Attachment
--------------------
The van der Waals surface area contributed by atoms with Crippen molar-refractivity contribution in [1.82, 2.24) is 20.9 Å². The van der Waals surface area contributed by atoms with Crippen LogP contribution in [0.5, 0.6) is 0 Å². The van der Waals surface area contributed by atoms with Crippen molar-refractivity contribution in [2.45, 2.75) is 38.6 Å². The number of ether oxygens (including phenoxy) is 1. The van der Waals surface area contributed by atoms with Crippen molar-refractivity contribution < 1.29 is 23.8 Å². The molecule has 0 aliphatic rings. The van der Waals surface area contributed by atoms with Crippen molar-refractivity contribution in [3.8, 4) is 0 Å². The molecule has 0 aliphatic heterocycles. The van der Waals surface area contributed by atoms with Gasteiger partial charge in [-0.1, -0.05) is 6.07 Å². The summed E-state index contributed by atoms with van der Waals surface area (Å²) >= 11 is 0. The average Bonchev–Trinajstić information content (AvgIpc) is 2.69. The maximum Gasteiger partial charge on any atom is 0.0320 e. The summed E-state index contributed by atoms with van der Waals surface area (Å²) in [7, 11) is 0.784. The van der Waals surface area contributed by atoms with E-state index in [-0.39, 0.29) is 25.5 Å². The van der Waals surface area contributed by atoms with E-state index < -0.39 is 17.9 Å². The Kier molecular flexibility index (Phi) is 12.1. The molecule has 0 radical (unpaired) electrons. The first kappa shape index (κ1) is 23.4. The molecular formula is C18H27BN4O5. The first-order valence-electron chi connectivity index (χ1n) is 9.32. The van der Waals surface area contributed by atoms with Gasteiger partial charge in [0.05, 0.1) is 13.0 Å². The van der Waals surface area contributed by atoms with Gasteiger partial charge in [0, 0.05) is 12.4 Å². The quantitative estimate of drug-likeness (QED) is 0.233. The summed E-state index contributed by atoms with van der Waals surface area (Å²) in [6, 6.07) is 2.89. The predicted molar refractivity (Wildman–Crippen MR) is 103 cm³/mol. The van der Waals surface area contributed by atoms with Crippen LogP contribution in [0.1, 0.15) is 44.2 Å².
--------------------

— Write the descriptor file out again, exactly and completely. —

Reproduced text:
The van der Waals surface area contributed by atoms with Crippen molar-refractivity contribution in [1.82, 2.24) is 20.9 Å². The van der Waals surface area contributed by atoms with Crippen LogP contribution in [0.5, 0.6) is 0 Å². The van der Waals surface area contributed by atoms with Crippen molar-refractivity contribution in [2.45, 2.75) is 38.6 Å². The number of ether oxygens (including phenoxy) is 1. The van der Waals surface area contributed by atoms with Crippen molar-refractivity contribution < 1.29 is 23.8 Å². The molecule has 0 aliphatic rings. The van der Waals surface area contributed by atoms with Crippen molar-refractivity contribution in [3.8, 4) is 0 Å². The molecule has 0 aliphatic heterocycles. The van der Waals surface area contributed by atoms with Gasteiger partial charge in [-0.1, -0.05) is 6.07 Å². The summed E-state index contributed by atoms with van der Waals surface area (Å²) >= 11 is 0. The average Bonchev–Trinajstić information content (AvgIpc) is 2.69. The maximum Gasteiger partial charge on any atom is 0.0320 e. The summed E-state index contributed by atoms with van der Waals surface area (Å²) in [7, 11) is 0.784. The van der Waals surface area contributed by atoms with E-state index in [-0.39, 0.29) is 25.5 Å². The van der Waals surface area contributed by atoms with E-state index < -0.39 is 17.9 Å². The Kier molecular flexibility index (Phi) is 12.1. The molecule has 0 radical (unpaired) electrons. The first kappa shape index (κ1) is 23.4. The molecular formula is C18H27BN4O5. The first-order valence-electron chi connectivity index (χ1n) is 9.32. The van der Waals surface area contributed by atoms with Gasteiger partial charge in [0.05, 0.1) is 13.0 Å². The van der Waals surface area contributed by atoms with Gasteiger partial charge in [0, 0.05) is 12.4 Å². The quantitative estimate of drug-likeness (QED) is 0.233. The summed E-state index contributed by atoms with van der Waals surface area (Å²) in [6, 6.07) is 2.89. The predicted molar refractivity (Wildman–Crippen MR) is 103 cm³/mol. The van der Waals surface area contributed by atoms with Crippen LogP contribution in [0.1, 0.15) is 44.2 Å².